This initial stage is where the project planning takes place, including the timeline, resources needed, constraints, personnel required, or evaluation techniques. It is at this point that a company should assess whether it is equipped to perform the analysis. For example, a company may realize it does not have the technical staff required to perform an adequate analysis.

During the project scope development phase, key stakeholders should be identified, notified, and given a chance to provide their input along the process. It may be wise to include those most impacted by the outcome of the analysis depending on the findings (i.e. if the outcome is to renovate a company's website, IT may be required to hire multiple additional staff and should be consulted).

Determine the Costs

With the framework behind us, it's time to start looking at numbers. The second step of a cost-benefit analysis is to determine the project costs. Costs may include the following.

  • Direct costs would be direct labor involved in manufacturing, inventory, raw materials, manufacturing expenses.
  • Indirect costs might include electricity, overhead costs from management, rent, utilities.
  • Intangible costs of a decision, such as the impact on customers, employees, or delivery times.
  • Opportunity costs such as alternative investments, or buying a plant versus building one.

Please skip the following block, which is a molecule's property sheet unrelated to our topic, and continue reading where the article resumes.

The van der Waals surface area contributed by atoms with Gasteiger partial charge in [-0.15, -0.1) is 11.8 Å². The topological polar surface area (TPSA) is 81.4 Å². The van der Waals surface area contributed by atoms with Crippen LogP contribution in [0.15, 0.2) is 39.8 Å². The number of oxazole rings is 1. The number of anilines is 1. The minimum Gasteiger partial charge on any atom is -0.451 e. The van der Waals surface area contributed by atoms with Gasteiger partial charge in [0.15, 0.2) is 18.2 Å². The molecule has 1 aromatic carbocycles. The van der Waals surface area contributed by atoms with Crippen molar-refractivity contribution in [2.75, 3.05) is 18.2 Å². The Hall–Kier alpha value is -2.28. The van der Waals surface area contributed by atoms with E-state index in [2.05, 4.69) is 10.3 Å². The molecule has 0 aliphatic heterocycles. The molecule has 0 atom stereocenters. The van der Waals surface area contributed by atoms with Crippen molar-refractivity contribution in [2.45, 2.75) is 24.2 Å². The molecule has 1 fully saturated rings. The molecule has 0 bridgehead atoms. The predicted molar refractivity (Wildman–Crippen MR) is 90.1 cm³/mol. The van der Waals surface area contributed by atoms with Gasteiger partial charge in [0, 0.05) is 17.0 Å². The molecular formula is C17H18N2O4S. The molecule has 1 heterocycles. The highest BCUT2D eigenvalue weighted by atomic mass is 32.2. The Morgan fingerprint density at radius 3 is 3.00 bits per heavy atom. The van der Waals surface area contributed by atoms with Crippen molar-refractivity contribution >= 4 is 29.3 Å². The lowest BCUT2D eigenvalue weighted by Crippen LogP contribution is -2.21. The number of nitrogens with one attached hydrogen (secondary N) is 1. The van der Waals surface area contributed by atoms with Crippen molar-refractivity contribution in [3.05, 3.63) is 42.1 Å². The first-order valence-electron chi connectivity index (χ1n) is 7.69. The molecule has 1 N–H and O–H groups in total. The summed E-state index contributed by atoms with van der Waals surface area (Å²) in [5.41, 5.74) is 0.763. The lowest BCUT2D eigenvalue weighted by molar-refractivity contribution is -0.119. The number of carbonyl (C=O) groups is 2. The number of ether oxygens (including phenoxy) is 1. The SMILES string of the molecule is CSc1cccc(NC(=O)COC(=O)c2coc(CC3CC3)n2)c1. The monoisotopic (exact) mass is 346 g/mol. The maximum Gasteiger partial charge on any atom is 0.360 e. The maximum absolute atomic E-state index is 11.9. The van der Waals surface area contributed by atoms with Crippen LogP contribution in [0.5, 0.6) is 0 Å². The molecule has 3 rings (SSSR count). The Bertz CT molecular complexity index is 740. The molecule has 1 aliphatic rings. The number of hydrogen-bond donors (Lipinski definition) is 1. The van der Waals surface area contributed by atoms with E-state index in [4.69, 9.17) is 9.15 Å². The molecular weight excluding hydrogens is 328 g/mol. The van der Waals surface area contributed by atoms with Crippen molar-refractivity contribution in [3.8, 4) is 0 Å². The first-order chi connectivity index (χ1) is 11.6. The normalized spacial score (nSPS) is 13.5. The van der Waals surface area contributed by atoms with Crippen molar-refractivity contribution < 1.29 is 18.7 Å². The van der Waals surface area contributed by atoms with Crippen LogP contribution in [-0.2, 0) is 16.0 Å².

• Cost of potential risks such as regulatory risks, competition, and environmental impacts.

When determining costs, it's important to consider whether the expenses are reoccurring or a one-time cost. It's also important to evaluate whether costs are variable or fixed; if they are fixed, consider what step costs and relevant range will impact those costs.

"Costs" can be financial (i.e. expenses recorded on an income statement) or non-financial (i.e. negative repercussions on the community).

Determine the Benefits

Every project will have different underlying principles; benefits might include the following:

  • Higher revenue and sales from increased production or new product.
  • Intangible benefits, such as improved employee safety and morale, as well as customer satisfaction due to enhanced product offerings or faster delivery.
  • Competitive advantage or market share gained as a result of the decision.

An analyst or project manager should apply a monetary measurement to all of the items on the cost-benefit list, taking special care not to underestimate costs or overestimate benefits. A conservative approach with a conscious effort to avoid any subjective tendencies when calculating estimates is best suited when assigning a value to both costs and benefits for a cost-benefit analysis.

Analysts should also be aware of the challenges in determining both explicit and implicit benefits. Explicit benefits require future assumptions about market conditions, sales quantities, customer demands, and product expectations. Implicit costs, on the other hand, may be difficult to calculate as there may be no simple formula. For example, consider the example above about increasing employee satisfaction; there is no formula to calculate the financial impact of happier workers.

Compute Analysis Calculations

With the cost and benefit figures in hand, it's time to perform the analysis. Depending on the timeframe of the project, this may be as simple as subtracting one from another; if the benefits are higher than the cost, the project has a net benefit to the company.

Some cost-benefit analysis require more in-depth critiquing. This may include: